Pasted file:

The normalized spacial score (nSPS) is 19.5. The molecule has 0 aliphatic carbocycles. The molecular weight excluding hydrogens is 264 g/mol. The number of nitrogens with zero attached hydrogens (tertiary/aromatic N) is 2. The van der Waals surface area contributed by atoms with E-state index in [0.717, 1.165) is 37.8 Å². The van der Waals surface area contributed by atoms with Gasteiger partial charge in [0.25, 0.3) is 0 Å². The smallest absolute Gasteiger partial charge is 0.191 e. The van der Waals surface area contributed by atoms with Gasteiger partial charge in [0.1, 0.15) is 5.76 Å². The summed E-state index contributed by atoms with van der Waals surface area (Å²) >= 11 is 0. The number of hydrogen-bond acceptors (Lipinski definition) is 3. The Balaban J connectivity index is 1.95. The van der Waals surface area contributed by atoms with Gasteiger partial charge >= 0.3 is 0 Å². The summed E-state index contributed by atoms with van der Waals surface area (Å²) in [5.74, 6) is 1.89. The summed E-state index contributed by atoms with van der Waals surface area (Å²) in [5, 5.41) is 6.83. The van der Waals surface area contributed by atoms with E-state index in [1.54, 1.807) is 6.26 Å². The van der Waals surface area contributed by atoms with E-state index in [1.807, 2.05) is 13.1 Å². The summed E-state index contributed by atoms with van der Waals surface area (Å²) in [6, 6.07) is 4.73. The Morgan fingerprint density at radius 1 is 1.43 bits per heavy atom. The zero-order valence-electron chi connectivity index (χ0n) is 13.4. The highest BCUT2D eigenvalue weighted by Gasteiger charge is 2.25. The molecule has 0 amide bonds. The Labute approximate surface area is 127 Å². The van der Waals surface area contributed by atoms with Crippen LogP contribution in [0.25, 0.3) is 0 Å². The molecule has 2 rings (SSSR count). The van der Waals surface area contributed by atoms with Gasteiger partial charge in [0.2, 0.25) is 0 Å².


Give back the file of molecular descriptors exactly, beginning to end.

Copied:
The normalized spacial score (nSPS) is 19.5. The molecule has 0 aliphatic carbocycles. The molecular weight excluding hydrogens is 264 g/mol. The number of nitrogens with zero attached hydrogens (tertiary/aromatic N) is 2. The van der Waals surface area contributed by atoms with E-state index in [0.717, 1.165) is 37.8 Å². The van der Waals surface area contributed by atoms with Gasteiger partial charge in [0.25, 0.3) is 0 Å². The smallest absolute Gasteiger partial charge is 0.191 e. The van der Waals surface area contributed by atoms with Gasteiger partial charge in [0.1, 0.15) is 5.76 Å². The summed E-state index contributed by atoms with van der Waals surface area (Å²) >= 11 is 0. The number of hydrogen-bond acceptors (Lipinski definition) is 3. The Balaban J connectivity index is 1.95. The van der Waals surface area contributed by atoms with Gasteiger partial charge >= 0.3 is 0 Å². The summed E-state index contributed by atoms with van der Waals surface area (Å²) in [5.74, 6) is 1.89. The summed E-state index contributed by atoms with van der Waals surface area (Å²) in [5, 5.41) is 6.83. The van der Waals surface area contributed by atoms with E-state index in [1.54, 1.807) is 6.26 Å². The van der Waals surface area contributed by atoms with E-state index in [1.807, 2.05) is 13.1 Å². The summed E-state index contributed by atoms with van der Waals surface area (Å²) in [6, 6.07) is 4.73. The Morgan fingerprint density at radius 1 is 1.43 bits per heavy atom. The zero-order valence-electron chi connectivity index (χ0n) is 13.4. The highest BCUT2D eigenvalue weighted by Gasteiger charge is 2.25. The molecule has 0 amide bonds. The Labute approximate surface area is 127 Å². The van der Waals surface area contributed by atoms with Crippen LogP contribution in [0.25, 0.3) is 0 Å². The molecule has 2 rings (SSSR count). The van der Waals surface area contributed by atoms with Gasteiger partial charge in [0.2, 0.25) is 0 Å².